Our take on the following article: The Phoenix market has been slowing down since July, 2013. As of this writing, 1/5/15, days on market is increasing and sales are slowing, not to mention the lack of buyers. The Phoenix landlord can capitalize on this opportunity by cashing out now, at the height of the market appreciation. Take their marbles now—40+/-% in profits, sell their asset with seller financing at the top of the market and reap a nice 8-10% return on their profits and still receive some cash on the transaction—as much as 20 percent of the purchase price. It is almost like printing money. With seller financing, the landlord can capitalize on the huge buyers pool that does not qualify for traditional in the box financing.
It is a win-win for all concerned. Additional specifics on Seller financing can be found at www.seller-carry.com
Single-Family Housing: Time to Cash Out?
It may be time for institutional investors to exit the single-family home rental industry in some markets, according to a recent report from RealtyTrac, a provider of housing data and analysis. Surveying the single-family home sector in December, the firm found that for properties purchased in 2012, investors could realize returns ranging from 38 to 43 percent if they were to sell out in the coming months, while many of the markets they’ve invested in would be facing much lower price appreciation in 2015 and beyond…….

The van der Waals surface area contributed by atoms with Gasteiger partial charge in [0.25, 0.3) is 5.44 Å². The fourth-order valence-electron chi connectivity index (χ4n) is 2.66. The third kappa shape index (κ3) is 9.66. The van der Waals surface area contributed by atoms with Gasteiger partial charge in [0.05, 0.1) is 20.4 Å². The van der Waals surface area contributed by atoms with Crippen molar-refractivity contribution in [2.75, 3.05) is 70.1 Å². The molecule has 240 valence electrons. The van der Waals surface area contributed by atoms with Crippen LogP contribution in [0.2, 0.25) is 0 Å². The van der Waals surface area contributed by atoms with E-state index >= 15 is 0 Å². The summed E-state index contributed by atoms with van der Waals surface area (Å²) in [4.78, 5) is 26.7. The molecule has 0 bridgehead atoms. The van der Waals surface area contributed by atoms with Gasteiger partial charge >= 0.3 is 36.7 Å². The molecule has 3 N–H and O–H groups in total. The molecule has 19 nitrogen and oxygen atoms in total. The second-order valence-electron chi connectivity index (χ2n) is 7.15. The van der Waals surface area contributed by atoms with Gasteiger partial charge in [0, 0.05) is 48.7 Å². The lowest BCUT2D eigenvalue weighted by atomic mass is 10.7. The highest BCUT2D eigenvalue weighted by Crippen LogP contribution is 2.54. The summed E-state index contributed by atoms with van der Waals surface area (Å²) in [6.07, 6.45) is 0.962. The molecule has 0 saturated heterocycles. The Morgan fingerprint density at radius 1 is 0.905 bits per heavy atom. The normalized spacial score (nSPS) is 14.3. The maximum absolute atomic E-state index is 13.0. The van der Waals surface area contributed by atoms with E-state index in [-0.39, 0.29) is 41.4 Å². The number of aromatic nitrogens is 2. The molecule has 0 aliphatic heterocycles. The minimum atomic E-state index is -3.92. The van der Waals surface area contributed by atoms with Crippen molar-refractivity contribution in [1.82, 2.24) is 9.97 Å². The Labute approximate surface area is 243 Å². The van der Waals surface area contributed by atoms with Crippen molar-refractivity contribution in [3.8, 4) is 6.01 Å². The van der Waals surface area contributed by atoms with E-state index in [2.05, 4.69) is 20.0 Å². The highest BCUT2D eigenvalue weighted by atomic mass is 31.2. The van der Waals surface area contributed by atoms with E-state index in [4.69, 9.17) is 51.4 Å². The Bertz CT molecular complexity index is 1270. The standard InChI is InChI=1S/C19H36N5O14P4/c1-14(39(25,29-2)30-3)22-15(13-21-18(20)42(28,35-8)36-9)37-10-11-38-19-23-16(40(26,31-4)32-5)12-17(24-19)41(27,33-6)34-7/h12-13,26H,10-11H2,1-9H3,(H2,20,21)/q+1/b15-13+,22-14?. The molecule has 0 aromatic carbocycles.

When these investors go in and buy a home, in order to produce the types of returns on rentals they are looking for, it has to be at a certain price point or below, and in many markets we are hitting a ceiling on that. This is a very broad look at it, but the general price range I believe they are looking at is under $200,000. That’s a property that, broadly speaking, in most of the country, you can rent for $1,500 a month. That’s going to give you a gross rental return of about 9 percent a year, which is right in their sweet spot. But once you get above $200,000, those returns go down. In a way, institutional investors become a victim of their own success—by buying up properties, they push prices up very quickly, but that makes it difficult to acquire.
In terms of the markets where we are seeing the appreciation slow most dramatically, I would put Phoenix at the top of the list. For the last six months, it has seen single-digit appreciation…..
………….the biggest challenge, [from] talking to some of these guys, has been the day-to-day management of these properties. And that includes not just the maintenance, but dealing with vacancies, dealing with turnover and all those expenses and the headache that goes with being a landlord. I think that has been the really unpredictable part for these guys, and the toughest. That’s what Warren Buffet predicted in explaining why he wasn’t going to invest.
………… About 50 percent of the big hedge funds and private equity money that’s come into this sector will exit and 50 percent will stay for the long term.
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